And my cousin Laura’s home karaoke machine.

I’m thankful I get to fly this beautiful machine.

And parent this beautiful boy.

I’m thankful.



Happy Thanksgiving everyone.

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Tuesday, October 2, 2007

Graham: 1, Mommy: 0, Mommy's delusions: dead

So I know that the way Graham looks, or more specifically, the clothes Graham wears do not necessarily reflect on me.

But damnit if I didn’t feel just a little bit smugly-pleased-with-myself when I laid out the credit card a few weeks ago for a $50 pair of Tommy Hilfiger overalls, size 2T. Sure, I got them for half price at Winners, but that’s not the point – my kid was going to be strutting around in designer clothes!

I’ve spent the late few weeks waiting for the weather to cool so I could dress him up and bask in the glow his hip duds were sure to reflect.

A few days ago when the thermometer dropped ever so slightly I hauled them out and put them on.

It didn’t go so well.

Graham whimpered. He pulled at the overalls. The whimpering accelerated into a full blown whine. He collapsed on the floor and rolled around, clawing at them as if possessed.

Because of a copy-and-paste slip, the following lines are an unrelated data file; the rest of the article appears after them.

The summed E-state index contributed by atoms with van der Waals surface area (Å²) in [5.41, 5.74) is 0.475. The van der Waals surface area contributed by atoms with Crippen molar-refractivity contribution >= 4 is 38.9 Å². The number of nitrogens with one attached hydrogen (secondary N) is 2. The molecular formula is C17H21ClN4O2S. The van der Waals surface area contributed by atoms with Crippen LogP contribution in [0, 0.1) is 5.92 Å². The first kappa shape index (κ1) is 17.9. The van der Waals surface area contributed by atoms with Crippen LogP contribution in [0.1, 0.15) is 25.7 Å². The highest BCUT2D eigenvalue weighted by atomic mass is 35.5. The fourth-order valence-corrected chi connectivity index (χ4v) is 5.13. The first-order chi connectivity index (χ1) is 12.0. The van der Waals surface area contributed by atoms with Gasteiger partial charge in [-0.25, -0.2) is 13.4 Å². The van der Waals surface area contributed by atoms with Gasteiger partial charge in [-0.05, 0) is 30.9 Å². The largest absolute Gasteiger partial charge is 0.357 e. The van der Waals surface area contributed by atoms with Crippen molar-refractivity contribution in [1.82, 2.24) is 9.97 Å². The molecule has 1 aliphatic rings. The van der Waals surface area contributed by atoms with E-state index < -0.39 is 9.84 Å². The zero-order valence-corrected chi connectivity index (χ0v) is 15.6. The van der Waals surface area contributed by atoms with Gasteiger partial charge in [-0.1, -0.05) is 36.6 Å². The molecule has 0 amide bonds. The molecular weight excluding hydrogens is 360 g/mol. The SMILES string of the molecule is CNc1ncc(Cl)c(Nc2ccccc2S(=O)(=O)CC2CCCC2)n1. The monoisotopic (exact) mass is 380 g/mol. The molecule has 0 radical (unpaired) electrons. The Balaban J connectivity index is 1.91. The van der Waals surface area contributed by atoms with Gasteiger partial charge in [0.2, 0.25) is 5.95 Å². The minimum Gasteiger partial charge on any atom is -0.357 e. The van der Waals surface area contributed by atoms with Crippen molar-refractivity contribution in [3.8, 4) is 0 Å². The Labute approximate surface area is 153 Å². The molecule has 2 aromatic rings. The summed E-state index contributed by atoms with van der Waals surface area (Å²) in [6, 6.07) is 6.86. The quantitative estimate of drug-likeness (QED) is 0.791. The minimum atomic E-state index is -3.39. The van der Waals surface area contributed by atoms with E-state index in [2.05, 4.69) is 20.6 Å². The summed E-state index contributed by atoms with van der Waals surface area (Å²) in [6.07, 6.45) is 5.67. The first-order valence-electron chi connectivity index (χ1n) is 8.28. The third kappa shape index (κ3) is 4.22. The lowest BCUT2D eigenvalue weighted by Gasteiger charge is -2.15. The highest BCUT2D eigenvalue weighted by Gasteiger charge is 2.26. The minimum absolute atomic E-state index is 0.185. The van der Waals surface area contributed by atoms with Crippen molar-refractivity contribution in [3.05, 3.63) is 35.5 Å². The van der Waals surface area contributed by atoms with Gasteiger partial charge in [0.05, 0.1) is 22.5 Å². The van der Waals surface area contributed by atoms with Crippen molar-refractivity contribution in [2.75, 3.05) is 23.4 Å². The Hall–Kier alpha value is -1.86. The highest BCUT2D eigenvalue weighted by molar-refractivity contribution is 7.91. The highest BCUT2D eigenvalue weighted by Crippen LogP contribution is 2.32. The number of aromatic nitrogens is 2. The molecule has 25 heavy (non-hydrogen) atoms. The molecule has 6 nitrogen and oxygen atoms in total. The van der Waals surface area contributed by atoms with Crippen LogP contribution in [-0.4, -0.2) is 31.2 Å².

I tried to calm him. Look at your nice new clothes, I told him. Don’t you look nice?

The tantrum became full blown. My voice became more firm. Suck it up kid. Those are cool overalls ok? Sometimes you have to suffer for beauty a little bit, bucko.

Then I noticed something. The overalls weren’t sitting right. The buttons in the crotch area had popped and they seemed to be riding up in a most unsightly manner.

It did not look comfortable. At all.


So after being worn only once for less than an hour, the fancy designer overalls of which I was so proud are packed away.

Hopefully Graham will one day have a sibling who won’t mind suffering a little discomfort if it means mommy can coo over their cuteness; a sibling with a more innate sense of style.

Or at the very least a shorter torso.